To have ignored the story altogether on January 18th beggars belief given it was the unanimous decision of Holyrood’s Finance and Constitution Committee that Clause 11 as it currently stands is incompatible with the devolution settlement. The Convenor, SNP MSP Bruce Crawford and Deputy Convenor, Tory MSP Adam Tomkins, were attending talks at the House of Lords to emphasise how important it was that the Bill was amended to “avert a constitutional crisis.”
A Scottish Tory MSP accompanying a Scottish National Party MSP in an official visit to London in a bid to “avert a constitutional crisis” brought about, in part, by colleagues of Mr Tomkins voting through the EU Withdrawal Bill, is a massive story of significance to Scotland. It should have occupied a significant spot on Reporting Scotland that evening. It absolutely should not have been ignored.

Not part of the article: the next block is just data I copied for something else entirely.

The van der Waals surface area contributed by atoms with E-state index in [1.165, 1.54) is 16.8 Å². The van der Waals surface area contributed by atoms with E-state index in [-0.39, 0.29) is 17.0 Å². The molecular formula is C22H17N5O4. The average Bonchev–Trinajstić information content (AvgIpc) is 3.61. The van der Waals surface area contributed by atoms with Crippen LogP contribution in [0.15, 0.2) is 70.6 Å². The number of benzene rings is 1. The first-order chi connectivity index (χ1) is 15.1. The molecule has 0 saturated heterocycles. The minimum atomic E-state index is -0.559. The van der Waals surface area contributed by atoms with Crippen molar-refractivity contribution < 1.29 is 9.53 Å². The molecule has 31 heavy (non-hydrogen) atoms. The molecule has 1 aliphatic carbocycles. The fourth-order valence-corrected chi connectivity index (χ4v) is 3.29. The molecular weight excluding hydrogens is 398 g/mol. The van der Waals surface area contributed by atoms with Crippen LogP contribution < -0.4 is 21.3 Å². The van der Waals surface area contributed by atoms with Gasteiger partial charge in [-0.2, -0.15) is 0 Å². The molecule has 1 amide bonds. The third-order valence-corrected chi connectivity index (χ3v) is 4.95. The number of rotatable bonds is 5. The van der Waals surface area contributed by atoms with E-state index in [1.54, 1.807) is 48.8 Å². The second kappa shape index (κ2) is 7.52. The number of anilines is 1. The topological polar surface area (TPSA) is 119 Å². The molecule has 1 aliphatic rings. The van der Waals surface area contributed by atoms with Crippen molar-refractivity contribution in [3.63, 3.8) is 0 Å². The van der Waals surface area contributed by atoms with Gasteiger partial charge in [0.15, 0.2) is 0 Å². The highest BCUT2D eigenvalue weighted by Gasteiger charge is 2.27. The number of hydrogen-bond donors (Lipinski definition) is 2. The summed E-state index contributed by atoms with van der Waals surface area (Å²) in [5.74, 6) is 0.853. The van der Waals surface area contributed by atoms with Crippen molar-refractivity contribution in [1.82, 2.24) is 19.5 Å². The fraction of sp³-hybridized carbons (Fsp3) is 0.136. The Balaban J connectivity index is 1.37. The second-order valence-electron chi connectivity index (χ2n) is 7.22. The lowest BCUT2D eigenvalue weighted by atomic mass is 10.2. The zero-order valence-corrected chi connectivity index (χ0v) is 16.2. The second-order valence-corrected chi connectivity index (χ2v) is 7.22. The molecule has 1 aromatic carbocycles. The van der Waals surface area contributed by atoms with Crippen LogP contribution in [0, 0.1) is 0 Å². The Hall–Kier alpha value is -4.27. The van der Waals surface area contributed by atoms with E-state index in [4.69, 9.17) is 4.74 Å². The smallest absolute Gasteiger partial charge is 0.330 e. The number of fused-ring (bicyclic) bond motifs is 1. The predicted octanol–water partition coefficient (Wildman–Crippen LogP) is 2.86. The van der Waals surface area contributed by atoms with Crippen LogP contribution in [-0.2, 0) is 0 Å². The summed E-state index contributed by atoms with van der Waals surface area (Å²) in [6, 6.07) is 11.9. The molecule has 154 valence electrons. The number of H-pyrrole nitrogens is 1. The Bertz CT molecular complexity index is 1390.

There is strong circumstantial evidence to suggest the 1830 edition of Reporting Scotland is operating an editorial policy that sees Brexit related stories pushed down the running order, or ignored altogether. A look at Brexit related items from August through to October 20th shows a very worrying trend. A Brexit related story led Reporting Scotland on just six occasions. Meanwhile Brexit related stories were placed fifth or more in the running order or ignored completely a total of twenty times. The worst of the ‘ignored’ stories was a speech given by the First Minister in Dublin on October 8th in which she focused on Brexit.
The research below provides details. Even allowing for human error, the trend should cause concern. If November and December show the same, or a similar, trend then we have a situation that requires explaining.
Aug 3rd – Brexit Fishing access story ignored
Aug 4th – RBS Brexit warning relocation story ignored
Aug 7th – Housing market Brexit warning ignored